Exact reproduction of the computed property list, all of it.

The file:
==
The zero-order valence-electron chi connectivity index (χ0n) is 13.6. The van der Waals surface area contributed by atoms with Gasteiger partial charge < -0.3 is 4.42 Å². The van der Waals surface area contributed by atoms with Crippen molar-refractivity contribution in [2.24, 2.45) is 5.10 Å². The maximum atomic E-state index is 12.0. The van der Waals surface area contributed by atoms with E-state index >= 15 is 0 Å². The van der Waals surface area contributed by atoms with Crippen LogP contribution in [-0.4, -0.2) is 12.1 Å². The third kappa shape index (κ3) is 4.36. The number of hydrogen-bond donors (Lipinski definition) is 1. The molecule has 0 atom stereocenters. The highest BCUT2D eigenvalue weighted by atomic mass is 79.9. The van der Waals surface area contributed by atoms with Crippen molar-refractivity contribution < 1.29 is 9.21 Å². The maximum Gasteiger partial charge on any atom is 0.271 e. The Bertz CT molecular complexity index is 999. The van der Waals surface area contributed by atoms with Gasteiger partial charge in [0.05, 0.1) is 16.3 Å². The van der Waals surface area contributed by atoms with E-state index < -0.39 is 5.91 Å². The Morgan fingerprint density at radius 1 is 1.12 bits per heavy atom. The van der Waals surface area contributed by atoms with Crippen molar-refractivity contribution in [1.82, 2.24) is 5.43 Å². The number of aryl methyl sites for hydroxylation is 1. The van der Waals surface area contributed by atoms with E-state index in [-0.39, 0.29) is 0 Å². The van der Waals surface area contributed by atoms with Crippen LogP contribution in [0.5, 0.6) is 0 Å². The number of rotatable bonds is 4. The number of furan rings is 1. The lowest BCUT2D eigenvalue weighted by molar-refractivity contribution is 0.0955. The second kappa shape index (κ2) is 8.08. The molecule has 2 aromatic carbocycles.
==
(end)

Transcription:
The zero-order valence-electron chi connectivity index (χ0n) is 13.6. The van der Waals surface area contributed by atoms with Gasteiger partial charge < -0.3 is 4.42 Å². The van der Waals surface area contributed by atoms with Crippen molar-refractivity contribution in [2.24, 2.45) is 5.10 Å². The maximum atomic E-state index is 12.0. The van der Waals surface area contributed by atoms with E-state index >= 15 is 0 Å². The van der Waals surface area contributed by atoms with Crippen LogP contribution in [-0.4, -0.2) is 12.1 Å². The third kappa shape index (κ3) is 4.36. The number of hydrogen-bond donors (Lipinski definition) is 1. The molecule has 0 atom stereocenters. The highest BCUT2D eigenvalue weighted by atomic mass is 79.9. The van der Waals surface area contributed by atoms with Crippen molar-refractivity contribution < 1.29 is 9.21 Å². The maximum Gasteiger partial charge on any atom is 0.271 e. The Bertz CT molecular complexity index is 999. The van der Waals surface area contributed by atoms with Gasteiger partial charge in [0.05, 0.1) is 16.3 Å². The van der Waals surface area contributed by atoms with E-state index < -0.39 is 5.91 Å². The Morgan fingerprint density at radius 1 is 1.12 bits per heavy atom. The van der Waals surface area contributed by atoms with Crippen molar-refractivity contribution in [1.82, 2.24) is 5.43 Å². The number of aryl methyl sites for hydroxylation is 1. The van der Waals surface area contributed by atoms with E-state index in [-0.39, 0.29) is 0 Å². The van der Waals surface area contributed by atoms with Crippen LogP contribution in [0.5, 0.6) is 0 Å². The number of rotatable bonds is 4. The number of furan rings is 1. The lowest BCUT2D eigenvalue weighted by molar-refractivity contribution is 0.0955. The second kappa shape index (κ2) is 8.08. The molecule has 2 aromatic carbocycles.